- Assuming no ownership for the standards of delegated work
Questions to Consider
- What is standing in the way of me delivering my best performance?
- What steps can I take to ensure my Manager/Team Lead/Staff and I are on the same page with expectations?
- Do I know this to be true or am I making an assumption?
- How are the tasks that I delegated progressing? Are my staff succeeding and delivering the desired results? What questions do they have?
- What adjustments need to be made as a result of changed conditions?
Learning and Development Activities
Choose one or two activities that support your preferred learning style
|Select activities by learning style|
Suggestions for activities you can do on the job
- Are there some tasks you know you avoid? If so, list the reasons why and address them one at a time.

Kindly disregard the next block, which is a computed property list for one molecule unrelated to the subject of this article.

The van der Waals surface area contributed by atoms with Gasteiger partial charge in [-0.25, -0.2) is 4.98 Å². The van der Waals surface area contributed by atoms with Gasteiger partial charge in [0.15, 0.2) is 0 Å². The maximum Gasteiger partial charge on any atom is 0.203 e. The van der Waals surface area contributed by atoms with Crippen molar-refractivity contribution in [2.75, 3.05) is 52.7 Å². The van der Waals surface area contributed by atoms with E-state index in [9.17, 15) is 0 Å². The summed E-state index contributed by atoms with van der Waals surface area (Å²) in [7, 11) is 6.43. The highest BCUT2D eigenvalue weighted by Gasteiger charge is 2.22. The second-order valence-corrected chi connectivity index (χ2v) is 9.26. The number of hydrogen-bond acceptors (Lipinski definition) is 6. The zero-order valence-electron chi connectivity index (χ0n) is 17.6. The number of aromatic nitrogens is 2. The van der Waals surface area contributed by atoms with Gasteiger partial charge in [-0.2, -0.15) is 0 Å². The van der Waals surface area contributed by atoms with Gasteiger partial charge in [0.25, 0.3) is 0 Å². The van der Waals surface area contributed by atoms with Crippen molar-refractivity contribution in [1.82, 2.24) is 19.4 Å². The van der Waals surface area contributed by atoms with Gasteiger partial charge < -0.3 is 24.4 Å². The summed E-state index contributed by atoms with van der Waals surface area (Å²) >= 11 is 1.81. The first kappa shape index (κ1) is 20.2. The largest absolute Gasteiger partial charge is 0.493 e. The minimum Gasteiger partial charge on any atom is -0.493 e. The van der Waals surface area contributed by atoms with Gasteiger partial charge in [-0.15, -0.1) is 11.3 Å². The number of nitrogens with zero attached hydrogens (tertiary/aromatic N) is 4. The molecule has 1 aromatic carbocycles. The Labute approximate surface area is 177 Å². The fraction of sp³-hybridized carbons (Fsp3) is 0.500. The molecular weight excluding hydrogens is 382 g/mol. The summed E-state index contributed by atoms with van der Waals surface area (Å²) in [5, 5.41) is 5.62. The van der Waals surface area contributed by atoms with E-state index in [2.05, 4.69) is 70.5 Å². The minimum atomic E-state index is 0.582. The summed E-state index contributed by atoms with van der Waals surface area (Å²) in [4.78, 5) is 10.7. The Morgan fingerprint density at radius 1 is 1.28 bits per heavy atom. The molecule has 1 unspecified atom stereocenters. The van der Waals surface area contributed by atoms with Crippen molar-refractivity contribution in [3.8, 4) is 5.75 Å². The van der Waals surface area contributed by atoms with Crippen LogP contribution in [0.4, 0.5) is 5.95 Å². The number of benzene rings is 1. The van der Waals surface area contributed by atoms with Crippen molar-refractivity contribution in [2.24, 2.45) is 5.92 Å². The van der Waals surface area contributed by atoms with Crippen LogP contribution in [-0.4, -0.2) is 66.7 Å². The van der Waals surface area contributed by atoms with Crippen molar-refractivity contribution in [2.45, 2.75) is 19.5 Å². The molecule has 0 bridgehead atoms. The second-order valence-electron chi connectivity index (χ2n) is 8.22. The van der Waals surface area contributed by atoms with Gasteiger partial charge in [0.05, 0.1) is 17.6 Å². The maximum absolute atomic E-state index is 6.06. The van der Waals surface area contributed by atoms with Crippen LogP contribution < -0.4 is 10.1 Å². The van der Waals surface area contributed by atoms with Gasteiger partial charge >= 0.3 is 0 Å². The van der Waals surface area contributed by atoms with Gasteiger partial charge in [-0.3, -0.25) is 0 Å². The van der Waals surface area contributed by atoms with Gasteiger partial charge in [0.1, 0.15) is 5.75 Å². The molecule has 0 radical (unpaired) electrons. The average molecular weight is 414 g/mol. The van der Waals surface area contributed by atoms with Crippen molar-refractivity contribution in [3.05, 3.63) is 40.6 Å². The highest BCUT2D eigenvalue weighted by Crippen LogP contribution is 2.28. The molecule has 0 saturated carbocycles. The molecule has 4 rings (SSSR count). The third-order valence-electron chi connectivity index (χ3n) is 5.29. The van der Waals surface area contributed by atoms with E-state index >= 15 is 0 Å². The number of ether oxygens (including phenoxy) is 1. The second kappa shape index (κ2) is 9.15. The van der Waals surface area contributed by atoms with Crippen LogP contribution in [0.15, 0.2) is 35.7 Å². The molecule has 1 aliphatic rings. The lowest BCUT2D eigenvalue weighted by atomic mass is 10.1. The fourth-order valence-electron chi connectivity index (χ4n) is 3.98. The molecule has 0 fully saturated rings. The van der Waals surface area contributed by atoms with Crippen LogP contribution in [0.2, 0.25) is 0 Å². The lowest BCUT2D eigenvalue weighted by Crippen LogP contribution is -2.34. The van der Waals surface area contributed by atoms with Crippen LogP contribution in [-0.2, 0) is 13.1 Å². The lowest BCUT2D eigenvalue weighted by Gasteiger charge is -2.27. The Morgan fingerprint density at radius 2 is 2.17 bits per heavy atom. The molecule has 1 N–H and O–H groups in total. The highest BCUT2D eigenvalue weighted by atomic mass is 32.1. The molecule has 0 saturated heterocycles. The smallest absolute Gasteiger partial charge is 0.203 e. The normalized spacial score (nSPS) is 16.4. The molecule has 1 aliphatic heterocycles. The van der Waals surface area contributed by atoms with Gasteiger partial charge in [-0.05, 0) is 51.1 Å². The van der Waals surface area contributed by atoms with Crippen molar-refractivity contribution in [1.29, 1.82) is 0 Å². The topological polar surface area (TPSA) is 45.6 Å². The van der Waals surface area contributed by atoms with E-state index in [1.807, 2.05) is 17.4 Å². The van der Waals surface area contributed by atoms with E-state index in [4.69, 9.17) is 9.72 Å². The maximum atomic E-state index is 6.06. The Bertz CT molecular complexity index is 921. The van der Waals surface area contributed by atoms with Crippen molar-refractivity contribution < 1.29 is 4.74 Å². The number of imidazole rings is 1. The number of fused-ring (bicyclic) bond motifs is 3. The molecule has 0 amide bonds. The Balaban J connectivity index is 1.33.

- Break down projects and tasks into smaller units, this can help ensure all steps are included (as level of detail is increased), and time to complete each task can be determined more accurately (helping ensure timelines are met). Colour code or cross off items as you complete them.
- Review and evaluate a recent project you completed. What were the results in terms of quality, time and budget? How did the results compare to the initial forecasts? Are there areas for possible improvement?
- Review a project, or assignment, here it is (or was) challenging to achieve the objective. Discuss together ideas of what could be done differently to achieve the required outcomes.
With your Manager/Team Lead
- Ensure all projects and activities you are responsible for have specified outcomes which are specific, measurable, achievable, realistic, and time defined.
- When formally or informally reviewing your performance, focus on evaluating the results of specific outputs.
- Discuss project progress; where things are at, what is going well, what risks exist and how you plan to manage them.